Before I got pregnant, I had no idea there was a list of things you could do with your placenta. In fact, I wasn't even entirely clear what a placenta was. I quickly learned all about placentas, but was not prepared to be questioned about it in the that way I have. When I switched midwives about a month ago, the new practice asked me what I wanted to do with my placenta once it was delivered. And then at Christmas, there was a long discussion over dessert about my placental intentions. I have mad love for the miracle organ my body has manufactured, but how far does that love go? Does it mean storing it in my freezer, making art prints out of it (see above), planting it under a fruit tree in the backyard? I really don't know. All these questions got me thinking so I started researching it and couldn't believe some of the things I found—preserved placenta necklaces, placenta teddy bears (the idea is too grotesque for me to handle so I couldn't bear to post a picture—if you're curious, click here), encapsulation (which involves ingesting pills made out of your placenta to help your body re-acclimate after childbirth), and sautéing it up with rosemary and garlic (hold on, nauseous now…). As squeamish as this topic makes me, I obviously found it intriguing enough to research:)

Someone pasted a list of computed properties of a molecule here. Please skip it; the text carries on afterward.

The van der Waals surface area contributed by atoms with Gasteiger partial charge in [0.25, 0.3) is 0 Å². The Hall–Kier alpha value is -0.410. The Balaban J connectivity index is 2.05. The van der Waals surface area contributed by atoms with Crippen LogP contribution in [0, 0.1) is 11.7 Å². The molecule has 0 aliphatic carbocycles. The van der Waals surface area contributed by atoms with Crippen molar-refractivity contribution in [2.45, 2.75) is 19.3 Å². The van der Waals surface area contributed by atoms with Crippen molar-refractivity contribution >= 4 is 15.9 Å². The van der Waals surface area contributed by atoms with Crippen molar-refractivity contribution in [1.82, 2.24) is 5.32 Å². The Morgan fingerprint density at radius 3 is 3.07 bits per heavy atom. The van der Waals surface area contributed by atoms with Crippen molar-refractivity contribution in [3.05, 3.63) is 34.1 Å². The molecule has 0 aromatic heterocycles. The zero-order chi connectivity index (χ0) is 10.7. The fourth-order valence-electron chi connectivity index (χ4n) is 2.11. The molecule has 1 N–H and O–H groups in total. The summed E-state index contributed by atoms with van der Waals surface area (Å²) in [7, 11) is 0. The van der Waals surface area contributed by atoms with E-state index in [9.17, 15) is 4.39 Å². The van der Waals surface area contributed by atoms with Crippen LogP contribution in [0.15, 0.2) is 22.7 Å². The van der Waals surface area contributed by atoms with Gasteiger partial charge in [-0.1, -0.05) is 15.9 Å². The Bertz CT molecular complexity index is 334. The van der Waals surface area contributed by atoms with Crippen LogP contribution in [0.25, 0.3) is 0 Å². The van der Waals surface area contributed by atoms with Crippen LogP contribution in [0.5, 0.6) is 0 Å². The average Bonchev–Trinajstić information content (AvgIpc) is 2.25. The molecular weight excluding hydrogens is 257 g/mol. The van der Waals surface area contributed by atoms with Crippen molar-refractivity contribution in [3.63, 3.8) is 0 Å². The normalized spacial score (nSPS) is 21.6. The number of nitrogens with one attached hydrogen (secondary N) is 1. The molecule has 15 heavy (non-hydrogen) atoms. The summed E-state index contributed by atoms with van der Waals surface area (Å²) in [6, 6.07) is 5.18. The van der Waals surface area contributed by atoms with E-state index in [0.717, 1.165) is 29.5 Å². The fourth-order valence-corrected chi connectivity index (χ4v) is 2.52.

Friday, January 6, 2012

random baby cuteness

I got this "baby bouquet" for Christmas, something I've never seen before (the flowers unroll into clothing). So much cuter than a three-tier diaper cake! I almost didn't want to ever disassemble it.

Thursday, January 5, 2012


It's amazing how quickly and drastically things change when you buy a house and get knocked up. Our focus has completely shifted, our conversations revolve around previously foreign topics, our weekend activities reflect a totally new lifestyle. And unlike the first three years of our relationship (during which changes happened gradually), these changes happened overnight.